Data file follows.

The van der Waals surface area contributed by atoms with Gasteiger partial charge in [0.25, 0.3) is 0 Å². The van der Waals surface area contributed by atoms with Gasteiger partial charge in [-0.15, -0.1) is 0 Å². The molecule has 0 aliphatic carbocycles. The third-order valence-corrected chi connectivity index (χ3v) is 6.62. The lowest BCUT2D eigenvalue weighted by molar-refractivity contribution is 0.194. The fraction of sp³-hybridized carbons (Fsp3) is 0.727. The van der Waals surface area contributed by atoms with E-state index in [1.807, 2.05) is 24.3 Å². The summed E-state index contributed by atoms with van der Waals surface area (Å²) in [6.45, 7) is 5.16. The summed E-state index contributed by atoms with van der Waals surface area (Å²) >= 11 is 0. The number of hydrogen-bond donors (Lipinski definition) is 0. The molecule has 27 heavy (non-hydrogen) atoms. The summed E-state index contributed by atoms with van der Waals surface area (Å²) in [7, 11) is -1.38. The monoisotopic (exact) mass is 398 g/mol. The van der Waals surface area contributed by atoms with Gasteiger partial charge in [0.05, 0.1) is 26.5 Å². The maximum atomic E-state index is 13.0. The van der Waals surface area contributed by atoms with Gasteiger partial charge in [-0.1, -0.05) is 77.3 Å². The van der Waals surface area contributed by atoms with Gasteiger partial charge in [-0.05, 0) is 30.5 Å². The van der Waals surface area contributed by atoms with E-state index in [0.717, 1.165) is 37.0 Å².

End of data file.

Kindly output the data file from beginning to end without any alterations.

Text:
The van der Waals surface area contributed by atoms with Gasteiger partial charge in [0.25, 0.3) is 0 Å². The van der Waals surface area contributed by atoms with Gasteiger partial charge in [-0.15, -0.1) is 0 Å². The molecule has 0 aliphatic carbocycles. The third-order valence-corrected chi connectivity index (χ3v) is 6.62. The lowest BCUT2D eigenvalue weighted by molar-refractivity contribution is 0.194. The fraction of sp³-hybridized carbons (Fsp3) is 0.727. The van der Waals surface area contributed by atoms with E-state index in [1.807, 2.05) is 24.3 Å². The summed E-state index contributed by atoms with van der Waals surface area (Å²) in [6.45, 7) is 5.16. The summed E-state index contributed by atoms with van der Waals surface area (Å²) >= 11 is 0. The number of hydrogen-bond donors (Lipinski definition) is 0. The molecule has 27 heavy (non-hydrogen) atoms. The summed E-state index contributed by atoms with van der Waals surface area (Å²) in [7, 11) is -1.38. The monoisotopic (exact) mass is 398 g/mol. The van der Waals surface area contributed by atoms with Gasteiger partial charge in [0.05, 0.1) is 26.5 Å². The maximum atomic E-state index is 13.0. The van der Waals surface area contributed by atoms with Gasteiger partial charge in [-0.1, -0.05) is 77.3 Å². The van der Waals surface area contributed by atoms with Gasteiger partial charge in [-0.05, 0) is 30.5 Å². The van der Waals surface area contributed by atoms with E-state index in [0.717, 1.165) is 37.0 Å².